Bought a Light Sport :)

BigZ

Well-Known Member
#21
I didn't know that!

It's amazing the amount of aircraft that are based on the original Avid Flyer as well.

Does the Cz aircraft have a Riblett airfoil?
No idea about the airfoil.

But yeah, look at the JustAircraft SuperSTOL and try to see the Kitfox in it (it is, actually, in there)
 

z987k

Well-Known Member
#22
No idea about the airfoil.

But yeah, look at the JustAircraft SuperSTOL and try to see the Kitfox in it (it is, actually, in there)
I have a just aircraft and yes, it's very much there.

The superstol is really just the fuseage though, the wing on the superstol is a pretty big departure from the highlander/escapade and kitfox. And it's not just the slats.
 

mrivc211

Well-Known Member
#23
They don't. It's a re-branded czech plane. Fantastic reviews from about everywhere though.
My first choice was the czech made Evektor sportstar. It burns an average of 3.09 gallons per hour at another flight school(I was shown fuel burn averages). However, you can only purchase them new for $130,000. The pipersport was available used for under $100,000 so the economics made sense to go with the pipersport.
 

NovemberEcho

Dergs favorite member
#24
Are these any more difficult/advanced to fly then say a 172 or Cherokee? Like would it be an easy transition? I might be in the market for a small plane in the next couple of years.
 

z987k

Well-Known Member
#25
My first choice was the czech made Evektor sportstar. It burns an average of 3.09 gallons per hour at another flight school(I was shown fuel burn averages). However, you can only purchase them new for $130,000. The pipersport was available used for under $100,000 so the economics made sense to go with the pipersport.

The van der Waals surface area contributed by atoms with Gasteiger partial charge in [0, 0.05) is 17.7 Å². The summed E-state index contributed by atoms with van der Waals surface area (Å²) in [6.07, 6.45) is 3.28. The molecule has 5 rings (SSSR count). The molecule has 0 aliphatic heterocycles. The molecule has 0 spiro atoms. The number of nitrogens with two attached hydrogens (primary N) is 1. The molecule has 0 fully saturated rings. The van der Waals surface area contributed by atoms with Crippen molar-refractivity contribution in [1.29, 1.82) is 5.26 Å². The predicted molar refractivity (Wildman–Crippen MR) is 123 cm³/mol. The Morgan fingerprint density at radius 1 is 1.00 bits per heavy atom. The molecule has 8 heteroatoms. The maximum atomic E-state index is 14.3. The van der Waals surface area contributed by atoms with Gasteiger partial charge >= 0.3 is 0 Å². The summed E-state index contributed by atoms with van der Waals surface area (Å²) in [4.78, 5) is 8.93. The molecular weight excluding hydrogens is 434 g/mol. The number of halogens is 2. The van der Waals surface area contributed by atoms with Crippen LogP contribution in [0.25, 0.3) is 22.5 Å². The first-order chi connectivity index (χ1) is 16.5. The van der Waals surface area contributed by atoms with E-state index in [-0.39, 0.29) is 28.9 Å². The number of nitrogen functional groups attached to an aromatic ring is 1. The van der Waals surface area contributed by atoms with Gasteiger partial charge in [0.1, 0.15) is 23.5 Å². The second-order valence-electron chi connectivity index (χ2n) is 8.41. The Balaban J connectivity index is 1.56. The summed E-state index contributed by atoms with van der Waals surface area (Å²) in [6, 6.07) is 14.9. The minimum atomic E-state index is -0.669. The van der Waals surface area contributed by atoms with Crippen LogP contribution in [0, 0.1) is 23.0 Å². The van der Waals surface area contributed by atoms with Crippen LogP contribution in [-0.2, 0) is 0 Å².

That is wildly optimistic fuel burn. The carbed 912/S burns about .08gal/hr/HP. There's not really any getting around that specific fuel consumption. To be at 3.09gal/hr you're only making about 39HP. That's off the charts low, and you'd have to be down in the 3000RPM range somewhere I imagine. That's not a straight and level HP number.
 

z987k

Well-Known Member
#26
Are these any more difficult/advanced to fly then say a 172 or Cherokee? Like would it be an easy transition? I might be in the market for a small plane in the next couple of years.
They're easier. The engine most resembles a motorcycle engine IMO, but still closer to a car engine than a Lycoming or Continental. There's not even a mixture control on the carbed models because the carburetor is altitude compensating through about 10k or so. You can also re-jet it to change the baseline. The injected version is like having EFI in your car.
 

BigZ

Well-Known Member
#27
Are these any more difficult/advanced to fly then say a 172 or Cherokee? Like would it be an easy transition? I might be in the market for a small plane in the next couple of years.
Depends where you live and how much attention you pay to the turbulence
These tend to have a lighter wing loading and get bounced around a good bit more
In FL at least
 

mrivc211

Well-Known Member
#29
That is wildly optimistic fuel burn. The carbed 912/S burns about .08gal/hr/HP. There's not really any getting around that specific fuel consumption. To be at 3.09gal/hr you're only making about 39HP. That's off the charts low, and you'd have to be down in the 3000RPM range somewhere I imagine. That's not a straight and level HP number.
I've done quite a bit of homework on it. I've got fuel receipts, flight records, and more. When you factor in SNA taxi times it averages out to 3.09 per hour. This is on a sample size of 4 airplanes flying 85-87 hours per month each. The planes POH states 4.76 gallons per hour in cruise so 3.09 average is not far off when you factor in 12 minutes taxi time is normal ops at SNA.
 

z987k

Well-Known Member
#30